Next prepare your ingredients.  I didn’t do this while I was cooking, but you should prep the ingredients before you start cooking, because it will make things easier.  So chop your onions and celery, mince your garlic, measure your oil, stock, and water, and then mix your stock and water together.  This helps to temper the strong flavor of vegetable stock by itself.  The celery is optional, and make sure to chop it to a size you can handle in the gravy.

Vegetarian Gravy

You can download the pdf version by clicking here.

 

Now you’re ready to heat your medium sized pot and your vegetable oil.  I put it on high until it got hot, then lowered it to medium for the rest of the cooking time.  Give it a minute or two to heat up, then add your onions.  You want to cook them until they’re pretty translucent, which will be about five minutes.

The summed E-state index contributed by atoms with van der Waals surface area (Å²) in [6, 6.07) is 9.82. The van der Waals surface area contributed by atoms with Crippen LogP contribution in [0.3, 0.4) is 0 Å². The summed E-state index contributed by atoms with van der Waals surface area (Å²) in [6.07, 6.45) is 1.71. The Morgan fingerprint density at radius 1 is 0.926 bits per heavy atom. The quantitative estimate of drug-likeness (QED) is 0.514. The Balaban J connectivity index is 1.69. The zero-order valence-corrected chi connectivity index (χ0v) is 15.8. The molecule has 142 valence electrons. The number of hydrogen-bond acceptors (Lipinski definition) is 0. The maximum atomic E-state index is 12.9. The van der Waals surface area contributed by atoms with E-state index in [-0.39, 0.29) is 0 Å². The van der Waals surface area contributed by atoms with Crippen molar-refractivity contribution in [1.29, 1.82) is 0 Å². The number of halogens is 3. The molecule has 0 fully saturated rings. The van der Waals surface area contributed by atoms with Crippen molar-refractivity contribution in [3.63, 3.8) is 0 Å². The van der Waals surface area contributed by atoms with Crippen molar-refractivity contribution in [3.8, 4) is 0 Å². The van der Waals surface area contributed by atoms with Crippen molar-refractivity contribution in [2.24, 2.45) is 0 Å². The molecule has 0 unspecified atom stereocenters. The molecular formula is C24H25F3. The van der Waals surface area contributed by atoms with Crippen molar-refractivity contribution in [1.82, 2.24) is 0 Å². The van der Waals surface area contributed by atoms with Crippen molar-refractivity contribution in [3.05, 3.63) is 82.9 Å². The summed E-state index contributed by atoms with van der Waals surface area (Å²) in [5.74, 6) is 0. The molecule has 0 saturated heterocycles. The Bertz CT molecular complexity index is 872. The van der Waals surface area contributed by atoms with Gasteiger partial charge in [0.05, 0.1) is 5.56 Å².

Midway through cooking your onions, add your minced garlic.  You don’t want to add it too early or it will burn.  Use your best judgment, I trust you.  (This is also what my boss said when she entrusted me with judging a comp membership request at the museum.  Have I mentioned that I intern at the Missouri History Museum?  Cause I never stop thinking about it).

 

When the onions are translucent, add your flour.  This is not an exact science so add it little by little until it forms a paste-like consistency.  This will keep your gravy from being too runny.  And remember, you can always add more later.

 

Now that it’s a paste, completely ruin that texture by adding your stock and water.  Stir that together, then add your chopped celery.  The celery is optional, but I quite like celery.

Vegetarian Gravy